- Associated Press - Sunday, August 27, 2017

ANOKA, Ind. (AP) - When Mary B. Frey thinks about the stained glass windows in Anoka United Methodist Church, the church’s Easter Sunday sunrise services come to mind.

“You sit here and it’s coming up through the east and the sun’s coming in, it just makes it a reverent place,” she said.

But after 104 years, the sagging and buckling of the church’s original stained glass windows along with the cracks throughout them are demanding their restoration. Church leaders have launched a fundraising campaign to preserve the 17 windows they say have been a significant part of the church and their connections to it.

Traian Jay, who chairs the church’s board of trustees, measured the temperature of one of the stained glass windows on Tuesday, Aug. 15 and said it was reading over 100 degrees. The day before, he said, the window was 140 degrees.

“The high temperature means the lead deteriorates more quickly,” he said, adding the church’s windows have outlived their design life by almost 30 years.

Jay said the church intends to enlist Fort Wayne-based William L. Lupkin Designs to restore the windows. It’ll take about a year, he added.

Workers will do a third of the windows at a time and start by making a stencil of each one so they know exactly how it goes back together, Jay said.

“Then they tape everything together so it doesn’t come crashing apart as they get it out of the frame,” he continued.

They’ll take the entire window out, Jay went on to say, and transport it back to their shop to be dismantled.

The church’s large stained glass windows have glass behind them but the other smaller windows will need to be boarded up in the interim, Jay said.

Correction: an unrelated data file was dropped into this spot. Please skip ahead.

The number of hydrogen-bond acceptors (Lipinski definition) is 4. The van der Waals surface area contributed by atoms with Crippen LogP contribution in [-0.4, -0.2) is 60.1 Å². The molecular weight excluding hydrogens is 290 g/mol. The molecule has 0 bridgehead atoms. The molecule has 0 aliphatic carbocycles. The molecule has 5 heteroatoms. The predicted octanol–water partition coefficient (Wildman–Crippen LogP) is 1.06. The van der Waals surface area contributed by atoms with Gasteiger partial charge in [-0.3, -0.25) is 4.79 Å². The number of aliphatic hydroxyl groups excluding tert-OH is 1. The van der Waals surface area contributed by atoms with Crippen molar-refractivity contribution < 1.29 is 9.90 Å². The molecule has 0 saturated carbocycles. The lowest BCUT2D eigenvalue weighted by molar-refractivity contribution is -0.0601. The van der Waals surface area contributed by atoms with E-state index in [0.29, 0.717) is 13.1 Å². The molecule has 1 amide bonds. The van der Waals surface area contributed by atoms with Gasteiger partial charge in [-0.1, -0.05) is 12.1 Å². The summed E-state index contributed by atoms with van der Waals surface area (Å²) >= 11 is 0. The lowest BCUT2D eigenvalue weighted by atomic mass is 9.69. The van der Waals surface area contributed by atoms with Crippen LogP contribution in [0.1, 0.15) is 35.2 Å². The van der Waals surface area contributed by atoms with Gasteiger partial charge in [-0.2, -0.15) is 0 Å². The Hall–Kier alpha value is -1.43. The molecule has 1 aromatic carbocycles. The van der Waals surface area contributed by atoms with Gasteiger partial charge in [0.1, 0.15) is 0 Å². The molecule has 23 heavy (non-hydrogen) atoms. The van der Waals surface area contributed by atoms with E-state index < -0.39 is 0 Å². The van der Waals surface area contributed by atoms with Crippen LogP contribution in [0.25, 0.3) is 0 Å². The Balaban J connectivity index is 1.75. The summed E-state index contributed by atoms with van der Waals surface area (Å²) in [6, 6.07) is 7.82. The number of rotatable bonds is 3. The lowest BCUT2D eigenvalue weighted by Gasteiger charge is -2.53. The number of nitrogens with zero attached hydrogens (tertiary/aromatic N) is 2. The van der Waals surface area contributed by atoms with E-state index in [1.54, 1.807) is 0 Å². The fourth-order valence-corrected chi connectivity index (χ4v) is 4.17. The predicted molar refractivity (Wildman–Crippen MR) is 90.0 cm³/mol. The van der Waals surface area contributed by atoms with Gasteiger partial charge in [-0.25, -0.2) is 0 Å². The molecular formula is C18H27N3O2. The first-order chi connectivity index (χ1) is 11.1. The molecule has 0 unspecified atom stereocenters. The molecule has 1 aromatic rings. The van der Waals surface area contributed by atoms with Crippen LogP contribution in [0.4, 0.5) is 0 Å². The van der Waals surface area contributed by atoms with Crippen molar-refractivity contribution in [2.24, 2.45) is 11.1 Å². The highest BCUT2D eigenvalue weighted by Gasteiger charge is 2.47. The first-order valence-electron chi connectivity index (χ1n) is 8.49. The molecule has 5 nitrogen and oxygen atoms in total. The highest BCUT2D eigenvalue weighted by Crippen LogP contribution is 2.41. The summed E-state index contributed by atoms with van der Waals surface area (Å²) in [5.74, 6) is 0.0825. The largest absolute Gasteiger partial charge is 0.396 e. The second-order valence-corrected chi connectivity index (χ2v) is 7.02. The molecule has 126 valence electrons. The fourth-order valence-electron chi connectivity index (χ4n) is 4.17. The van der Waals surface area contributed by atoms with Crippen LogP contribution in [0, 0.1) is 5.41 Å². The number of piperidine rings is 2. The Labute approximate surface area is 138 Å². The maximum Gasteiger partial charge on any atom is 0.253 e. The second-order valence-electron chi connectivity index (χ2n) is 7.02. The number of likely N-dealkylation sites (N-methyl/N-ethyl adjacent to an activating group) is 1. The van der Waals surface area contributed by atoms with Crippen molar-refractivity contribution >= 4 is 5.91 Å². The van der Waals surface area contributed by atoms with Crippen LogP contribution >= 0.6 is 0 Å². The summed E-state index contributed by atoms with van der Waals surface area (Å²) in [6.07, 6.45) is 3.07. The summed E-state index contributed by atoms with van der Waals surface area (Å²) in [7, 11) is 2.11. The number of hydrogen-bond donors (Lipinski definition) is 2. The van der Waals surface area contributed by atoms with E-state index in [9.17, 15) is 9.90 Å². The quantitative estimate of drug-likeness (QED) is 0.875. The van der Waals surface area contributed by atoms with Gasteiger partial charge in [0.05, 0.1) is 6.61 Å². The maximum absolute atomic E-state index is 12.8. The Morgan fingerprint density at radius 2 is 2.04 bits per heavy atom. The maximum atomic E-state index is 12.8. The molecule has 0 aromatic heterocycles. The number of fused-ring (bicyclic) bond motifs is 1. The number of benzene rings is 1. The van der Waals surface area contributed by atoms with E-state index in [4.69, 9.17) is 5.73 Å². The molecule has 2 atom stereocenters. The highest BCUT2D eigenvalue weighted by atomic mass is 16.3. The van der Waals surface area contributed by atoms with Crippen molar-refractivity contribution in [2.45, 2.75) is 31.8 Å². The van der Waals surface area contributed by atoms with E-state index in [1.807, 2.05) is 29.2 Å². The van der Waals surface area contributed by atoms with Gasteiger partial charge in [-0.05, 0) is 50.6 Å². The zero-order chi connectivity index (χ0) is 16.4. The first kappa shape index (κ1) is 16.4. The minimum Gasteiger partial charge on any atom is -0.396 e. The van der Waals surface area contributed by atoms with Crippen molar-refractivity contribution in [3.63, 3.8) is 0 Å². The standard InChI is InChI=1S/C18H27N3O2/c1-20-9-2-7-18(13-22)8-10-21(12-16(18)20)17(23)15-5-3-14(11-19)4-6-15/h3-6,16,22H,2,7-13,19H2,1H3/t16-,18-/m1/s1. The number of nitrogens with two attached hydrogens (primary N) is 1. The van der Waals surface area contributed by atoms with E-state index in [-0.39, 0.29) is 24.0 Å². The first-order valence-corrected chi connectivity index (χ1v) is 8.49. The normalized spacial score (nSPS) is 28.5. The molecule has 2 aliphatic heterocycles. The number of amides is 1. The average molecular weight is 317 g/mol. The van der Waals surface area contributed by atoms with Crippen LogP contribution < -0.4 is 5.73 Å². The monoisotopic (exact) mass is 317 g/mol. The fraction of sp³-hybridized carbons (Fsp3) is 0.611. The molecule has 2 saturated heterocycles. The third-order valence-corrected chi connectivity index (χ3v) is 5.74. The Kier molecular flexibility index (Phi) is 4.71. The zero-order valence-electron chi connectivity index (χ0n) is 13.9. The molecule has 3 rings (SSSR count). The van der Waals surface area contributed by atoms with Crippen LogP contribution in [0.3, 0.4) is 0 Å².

During the restoration, the windows’ rotting wooden frames will be replaced with aluminum ones, he said. New panes will replace cracked pieces of glass.

Plate glass will be installed outside the windows for protection, Jay also said.

He said the first third of the windows may be replaced by Christmas.

Three of the larger windows have medallions respectively depicting a Bible, a dove and a lamb representing Jesus on the Book of Revelation with the seven seals described in that final book of the New Testament.

“We’re lucky the medallions are all in good shape, because those are expensive to redo,” Jay said.

The project is estimated to cost about $150,000.

Jay said his family joined Anoka United Methodist Church during World War I. He grew up at the church and remembers the days before its air conditioning was installed, when staying cool meant using hand fans and opening the stained glass windows, which he demonstrated on Tuesday.

“It’s how we grew up, it’s part of the character of the church,” he said of the windows. “We’re not ready to knock it down and built a contemporary one. We have some sentimental attachment to it.”

Average Sunday attendance is about 60, Jay said.

“For a small church I’d say we have a pretty long reach,” Frey said. “We do a lot in the community and it’s just on (U.S.) 35, just a little beacon here. A hundred-and-four years, it’s quite a tradition. The thing that is impressive to me is it’s been maintained as it was built.”

Jeanne Helvie, an Anoka UMC parishioner, lives near the church and said she enjoys getting to look at the windows on a regular basis.

“They’re most beautiful at night when something’s going on here at the sanctuary,” Helvie said.

Jim Mayhill, who was married in the church, said many others also tied the knot there and that the new couples often take pictures posing in front of the windows.

The church is seeking help with the cost of the window restoration. Donors can make tax-deductible contributions to Anoka United Methodist Church, PO Box 209, Logansport, IN 46947.

The church’s monthly breakfasts on the third Saturday of each month throughout the school year will be starting back up again soon. The next one will be 7:30-10 a.m. Saturday, Sept. 16 at the church, located at 4890 E. 300 South. It will be by donation and proceeds will go to the restoration project.

With no endowment funds, Jay said in an email that the church often tackles capital projects through the generosity of its congregation and friends.

“Rather than rely on an endowment, our capital projects have been successful because of the financial support of the congregation, friends, neighbors and our extended church family,” he said.

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Source: (Logansport) Pharos-Tribune

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Information from: Pharos-Tribune, https://www.pharostribune.com

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